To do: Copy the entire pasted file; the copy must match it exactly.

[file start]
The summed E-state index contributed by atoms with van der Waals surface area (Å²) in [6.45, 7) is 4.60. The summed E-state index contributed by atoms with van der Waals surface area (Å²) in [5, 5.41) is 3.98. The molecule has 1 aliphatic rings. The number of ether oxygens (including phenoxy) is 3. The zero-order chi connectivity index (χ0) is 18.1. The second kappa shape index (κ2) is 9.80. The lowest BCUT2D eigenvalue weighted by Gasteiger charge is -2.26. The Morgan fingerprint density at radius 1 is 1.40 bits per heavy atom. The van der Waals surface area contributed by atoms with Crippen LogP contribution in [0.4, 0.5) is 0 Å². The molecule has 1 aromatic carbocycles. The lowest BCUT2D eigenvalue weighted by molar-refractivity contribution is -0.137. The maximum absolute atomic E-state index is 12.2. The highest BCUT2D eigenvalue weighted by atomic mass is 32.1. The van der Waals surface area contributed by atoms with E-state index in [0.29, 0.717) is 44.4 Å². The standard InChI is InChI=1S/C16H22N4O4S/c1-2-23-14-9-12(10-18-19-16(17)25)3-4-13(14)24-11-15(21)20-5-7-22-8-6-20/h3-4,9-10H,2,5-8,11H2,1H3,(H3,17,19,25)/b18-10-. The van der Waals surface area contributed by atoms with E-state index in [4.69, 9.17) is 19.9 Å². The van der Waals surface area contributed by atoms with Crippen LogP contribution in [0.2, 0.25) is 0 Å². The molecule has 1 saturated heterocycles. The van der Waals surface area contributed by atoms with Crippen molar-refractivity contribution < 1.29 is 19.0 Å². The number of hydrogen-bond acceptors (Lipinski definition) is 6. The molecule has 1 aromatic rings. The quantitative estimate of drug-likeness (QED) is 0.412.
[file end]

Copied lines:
The summed E-state index contributed by atoms with van der Waals surface area (Å²) in [6.45, 7) is 4.60. The summed E-state index contributed by atoms with van der Waals surface area (Å²) in [5, 5.41) is 3.98. The molecule has 1 aliphatic rings. The number of ether oxygens (including phenoxy) is 3. The zero-order chi connectivity index (χ0) is 18.1. The second kappa shape index (κ2) is 9.80. The lowest BCUT2D eigenvalue weighted by Gasteiger charge is -2.26. The Morgan fingerprint density at radius 1 is 1.40 bits per heavy atom. The van der Waals surface area contributed by atoms with Crippen LogP contribution in [0.4, 0.5) is 0 Å². The molecule has 1 aromatic carbocycles. The lowest BCUT2D eigenvalue weighted by molar-refractivity contribution is -0.137. The maximum absolute atomic E-state index is 12.2. The highest BCUT2D eigenvalue weighted by atomic mass is 32.1. The van der Waals surface area contributed by atoms with E-state index in [0.29, 0.717) is 44.4 Å². The standard InChI is InChI=1S/C16H22N4O4S/c1-2-23-14-9-12(10-18-19-16(17)25)3-4-13(14)24-11-15(21)20-5-7-22-8-6-20/h3-4,9-10H,2,5-8,11H2,1H3,(H3,17,19,25)/b18-10-. The van der Waals surface area contributed by atoms with E-state index in [4.69, 9.17) is 19.9 Å². The van der Waals surface area contributed by atoms with Crippen LogP contribution in [0.2, 0.25) is 0 Å². The molecule has 1 saturated heterocycles. The van der Waals surface area contributed by atoms with Crippen molar-refractivity contribution < 1.29 is 19.0 Å². The number of hydrogen-bond acceptors (Lipinski definition) is 6. The molecule has 1 aromatic rings. The quantitative estimate of drug-likeness (QED) is 0.412.